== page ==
Chicago Tribune: Pat Garofalo: Companies such as Amazon should stop demanding NDAs
In 2020, Amazon received more than $100 million in tax breaks from University Park to build a distribution center. In addition to the money, Amazon wanted a promise that University Park’s village trustees wouldn’t disclose Amazon’s identity until the deal was done and dusted, preventing the community from providing input on a massive local economic development deal until the outcome was already a foregone conclusion. The village’s trustees granted that request, withholding Amazon’s name.
If that sounds corrupt and outrageous, well, it is. But it’s also extremely common: In Illinois and across the country, major corporations demand that local officials – be they mayors, city councilors, or even governors – sign non-disclosure agreements when negotiating economic development deals. These agreements preclude officials from divulging a host of relevant details, including, as in University Park, the very identity of the corporation that is in line to receive subsidies from the public.
As one local Illinois official told WBEZ, which investigated Amazon’s use of NDA’s in and around Chicago: “It’s customary now, when mega-Fortune 500 companies come, that they prefer that you not divulge what they’re doing … It happens all the time.” At the state and local level, Illinois spends hundreds of millions of dollars annually on economic development programs such as EDGE, PILOTs, tax abatements, or grants, so there is vast potential for spending public dollars without public input due to the proliferation of NDAS.
Fortunately, there’s a very simple solution available: States can ban the use of non-disclosure agreements in economic development deals. SB 3038, the Honesty in Economic Development Act sponsored by Illinois Sen. Robert Peters and Rep. Will Guzzardi, would do just that, allowing Illinois to set a new standard on transparency and accountability for the entire nation.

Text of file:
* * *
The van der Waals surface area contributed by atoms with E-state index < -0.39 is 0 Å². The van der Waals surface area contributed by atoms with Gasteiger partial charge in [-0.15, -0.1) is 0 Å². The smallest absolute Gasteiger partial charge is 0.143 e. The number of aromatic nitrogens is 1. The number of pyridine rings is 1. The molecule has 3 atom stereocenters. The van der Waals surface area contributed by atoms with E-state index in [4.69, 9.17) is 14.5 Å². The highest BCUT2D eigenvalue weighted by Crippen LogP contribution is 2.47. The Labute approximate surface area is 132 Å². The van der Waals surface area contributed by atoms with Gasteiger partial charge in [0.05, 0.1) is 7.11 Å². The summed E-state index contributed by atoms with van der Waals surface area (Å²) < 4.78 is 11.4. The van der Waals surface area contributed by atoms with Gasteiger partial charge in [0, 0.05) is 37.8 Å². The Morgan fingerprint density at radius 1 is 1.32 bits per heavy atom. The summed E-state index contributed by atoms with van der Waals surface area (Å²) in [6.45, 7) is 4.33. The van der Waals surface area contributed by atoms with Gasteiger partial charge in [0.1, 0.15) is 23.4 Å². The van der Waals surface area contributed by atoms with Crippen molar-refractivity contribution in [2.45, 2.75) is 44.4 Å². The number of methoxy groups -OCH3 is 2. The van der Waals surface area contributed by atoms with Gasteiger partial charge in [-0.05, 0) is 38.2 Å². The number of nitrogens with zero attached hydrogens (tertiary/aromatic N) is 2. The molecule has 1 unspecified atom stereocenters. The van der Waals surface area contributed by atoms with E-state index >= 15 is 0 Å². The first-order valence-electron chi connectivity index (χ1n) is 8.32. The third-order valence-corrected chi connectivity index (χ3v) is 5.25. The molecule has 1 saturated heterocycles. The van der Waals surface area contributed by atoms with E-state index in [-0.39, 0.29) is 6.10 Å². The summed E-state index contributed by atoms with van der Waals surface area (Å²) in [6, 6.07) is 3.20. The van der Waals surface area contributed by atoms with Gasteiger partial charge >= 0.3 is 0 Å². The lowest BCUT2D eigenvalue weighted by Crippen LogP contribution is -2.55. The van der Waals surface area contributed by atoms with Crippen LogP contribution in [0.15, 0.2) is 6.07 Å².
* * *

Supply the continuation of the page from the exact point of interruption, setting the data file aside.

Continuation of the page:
The use of NDAs in economic development deals causes several concrete harms. First, the agreements violate a fundamental principle of local democracy: That a community should be able to provide input into the use of public resources and receive information that allowing it to evaluate the work of elected officials and public servants. By hiding the details of economic development deals, NDAs prevent this flow of information and democratic feedback. Corporations like Google have admitted that preventing public input into deals is the explicit goal of NDAs; they’re afraid that if members of the public had access to the gory details of economic development, they wouldn’t like what they saw
These NDAs also harm small businesses. Economic development subsidies disproportionately flow to larger, national or multinational businesses, including chain restaurants and big box stores, which puts local Illinois businesses at a disadvantage, forcing them to subsidize their dominant competitors with their own tax dollars.
For instance, the $741 million that Amazon has received to build out its distribution network in Illinois disadvantages local Illinois retailers who don’t have their distribution system paid for by the public. NDAs in these deals prevented local businesses from providing input into economic development deals that directly harmed them, their suppliers, their customers, and their employees.
Those funds have also disproportionately come from Black neighborhoods, highlighting another harm of NDAs: Allowing corporations to extract more resources from some communities than others. By impeding the public flow of information, corporations can make different demands of different localities, with the effect being that some pay far more in public subsidies for hosting a corporate facility than do others.
At its core, this debate is about how best to develop local economies: With secret backroom deals between public officials and corporations or with broad-based investments that communities themselves decide they need. Academic research shows that most economic development incentives do not actually sway corporate location decisions, not do they result in the promised economic benefits across a host of metrics. This has been Illinois’ experience with major deals for Sears, Motorola, and Target, among many others. It’s far better to invest in people and places, promoting local businesses and the communities in which their workers shop, buy homes, and raise kids, than to rain public money down on some faraway corporation that will mostly wind up in a Cayman Islands bank account.
At a minimum, though, if an economic development deal is as beneficial for the local community as proponents generally claim it will be, they should be not just willing to discuss it publicly, they should be eager to do so. But they hide behind NDAS to prevent that from happening. Illinois should remove that tactic by passing the Honesty in Economic Development Act and take a first step toward building a truly inclusive and effective economic development system.